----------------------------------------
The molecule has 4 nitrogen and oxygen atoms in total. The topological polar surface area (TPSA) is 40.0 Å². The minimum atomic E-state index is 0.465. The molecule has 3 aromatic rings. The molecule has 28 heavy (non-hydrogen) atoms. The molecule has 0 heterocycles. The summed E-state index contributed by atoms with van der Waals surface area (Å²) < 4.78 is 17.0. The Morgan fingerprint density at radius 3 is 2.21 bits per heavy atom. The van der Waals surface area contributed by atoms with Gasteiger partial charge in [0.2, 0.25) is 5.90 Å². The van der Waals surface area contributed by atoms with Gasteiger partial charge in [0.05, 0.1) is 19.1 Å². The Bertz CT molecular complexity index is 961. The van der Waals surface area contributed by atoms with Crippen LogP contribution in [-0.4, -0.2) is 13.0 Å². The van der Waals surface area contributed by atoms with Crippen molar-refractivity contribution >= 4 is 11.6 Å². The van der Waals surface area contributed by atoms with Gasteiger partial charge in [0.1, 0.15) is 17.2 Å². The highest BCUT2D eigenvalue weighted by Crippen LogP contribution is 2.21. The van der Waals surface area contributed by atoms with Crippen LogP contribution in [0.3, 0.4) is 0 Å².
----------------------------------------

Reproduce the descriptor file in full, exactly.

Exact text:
The molecule has 4 nitrogen and oxygen atoms in total. The topological polar surface area (TPSA) is 40.0 Å². The minimum atomic E-state index is 0.465. The molecule has 3 aromatic rings. The molecule has 28 heavy (non-hydrogen) atoms. The molecule has 0 heterocycles. The summed E-state index contributed by atoms with van der Waals surface area (Å²) < 4.78 is 17.0. The Morgan fingerprint density at radius 3 is 2.21 bits per heavy atom. The van der Waals surface area contributed by atoms with Gasteiger partial charge in [0.2, 0.25) is 5.90 Å². The van der Waals surface area contributed by atoms with Gasteiger partial charge in [0.05, 0.1) is 19.1 Å². The Bertz CT molecular complexity index is 961. The van der Waals surface area contributed by atoms with Crippen LogP contribution in [-0.4, -0.2) is 13.0 Å². The van der Waals surface area contributed by atoms with Crippen molar-refractivity contribution >= 4 is 11.6 Å². The van der Waals surface area contributed by atoms with Gasteiger partial charge in [0.1, 0.15) is 17.2 Å². The highest BCUT2D eigenvalue weighted by Crippen LogP contribution is 2.21. The van der Waals surface area contributed by atoms with Crippen LogP contribution in [0.3, 0.4) is 0 Å².